MS: Sure — I think a good first step to incorporate jazz lines in your rock playing is to practice playing chromatic enclosures on target chord tones. It’s a nice way to spice up solos when the chords are static. It’s also a nice way to get comfortable with chromatic tones in general. Don’t do it too much though. You may get fired. :)

Here’s just such an enclosure from my transcription of Brian Sheu’s “Isn’t She Lovely” improv. This would be starting at bar 5 (the first 8 notes).

So to isolate the line, the first 4 notes are an enclosure that targets the Ab on beat 2. (The 3rd of an Fm7 chord.)

Soundslice: Would you use it in a sentence? :)

MS: Sure, here’s an improv take with the example peppered in. The backing track is from Jam Track Central.

Soundslice: That was awesome. Killer closing riff at the end.

Soundslice: What’s your approach to transcribing in general? Do you prefer to figure out how to play it and then notate it, vice versa, or does it change?

MS: I listen to a lot of music, and I have a notepad on my phone where I’ll jot down timestamps of particular licks I’d like to learn. I also follow so many great players on Instagram — so I find a lot of inspiration there.

Usually I’ll write out the transcription first, then I’ll analyze it and take my favorite lines from it. Occasionally I will learn a solo just on guitar and not write it out, but it’s not very often. It’s nice to have it written out and maybe a year down the line you hear that solo again and you can dig through your transcriptions and re-learn it.

Soundslice: Do you learn to play everything you notate, or is some of it just for fun?

MS: When I first started transcribing I would learn the full solo — it was important for me to see how someone like George Benson will build the arc of an entire improvisation. I wanted to see how he’d get in and out of the lines that really interested me.

Now I just take the parts that resonate with me and apply those. I think it’s important to learn the concepts from a transcription — not just the notes, but why they’re being played. Once you know why the notes work, you can write your own lines.

There’s also something very satisfying about transcribing. It’s always nice to see your work after you’ve finished...especially now with Soundslice where you can sync everything up and follow along. It really inspired me to transcribe more.

Soundslice: Can we put that on a billboard? :)

Soundslice: Do you have any advice for guitarists who are interested in getting better at transcribing but have never really done it?

MS: I would start with something fairly easy. Don’t get discouraged. On the first day maybe you only get two or three notes of a lick down. The next day you’ll get five, and so on. It does get easier the more you practice it, and for my mind, it is the best thing you can do for your playing.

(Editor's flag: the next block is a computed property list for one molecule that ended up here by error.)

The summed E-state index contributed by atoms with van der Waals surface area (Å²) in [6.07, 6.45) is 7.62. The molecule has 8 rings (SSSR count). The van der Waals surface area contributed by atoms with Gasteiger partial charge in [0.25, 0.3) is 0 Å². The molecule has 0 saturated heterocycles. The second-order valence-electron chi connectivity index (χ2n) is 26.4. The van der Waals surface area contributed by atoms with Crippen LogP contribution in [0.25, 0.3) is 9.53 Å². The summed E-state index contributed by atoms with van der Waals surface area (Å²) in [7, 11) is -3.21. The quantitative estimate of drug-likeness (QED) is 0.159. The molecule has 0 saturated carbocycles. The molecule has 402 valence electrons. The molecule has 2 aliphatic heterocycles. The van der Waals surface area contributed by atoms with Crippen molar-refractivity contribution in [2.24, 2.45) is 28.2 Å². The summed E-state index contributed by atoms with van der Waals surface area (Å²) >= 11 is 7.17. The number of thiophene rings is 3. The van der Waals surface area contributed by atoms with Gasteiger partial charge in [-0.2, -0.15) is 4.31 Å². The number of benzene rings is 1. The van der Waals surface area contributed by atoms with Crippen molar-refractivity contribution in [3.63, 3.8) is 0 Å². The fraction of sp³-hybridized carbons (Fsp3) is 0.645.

There are some guitar-specific things you can try that will help when notating rhythms. If the line uses 8th notes, you can strum along, down up down up, along with each eighth note in the line. If the note you’re looking for lands on a downstroke, it’s on the beat. (1, 2, 3 or 4.) If the note you’re looking for is an upstroke, it’s either the “and” of 1, the “and” of 2, and so on.

Another thing on the rhythm side is to check out Konnakkol, which is a South Indian music system for vocalizing rhythms. Which brings me onto another point: Practicing reading rhythms and notating just the rhythms without worrying about the notes can be helpful.

Soundslice: Very cool. As it happens, there are some fantastic Konnakkol transcriptions already on Soundslice. Our friends at percuss.io regularly transcribe this style of music.

Soundslice: Last question. Are there any other Soundslice channels you’ve checked out that you’d like to give a shoutout to?

MS: There are so many great ones but, a few of personal favorites are:

Soundslice: All favorites of ours as well! One more “last question.” :) What’s your dream Soundslice feature? It could be something big or small.

MS: It would be cool to have a desktop version of Soundslice so I could transcribe offline. Also, while I’ve got you, if there is a way for me to be able to program it so after (x) amount of bars transcribed it poured me a coffee that would be great. :)

Soundslice: The offline mode might take us a while. But auto-pouring coffee, no problem! :)

Soundslice: Matt, thank you again. We appreciate you taking the time and look forward to more transcriptions of yours in the future! The website’s a better place with you on it.

MS: It really has been my pleasure. Thank you for everything you guys do and the great platform you have created.

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Dear reader, we hope you enjoyed our first featured transcriber post! We highly recommend that you follow Matt’s Soundslice channel to get updates of his latest transcriptions. Oh, and if you’re interested in being a future featured transcriber, get in touch with me.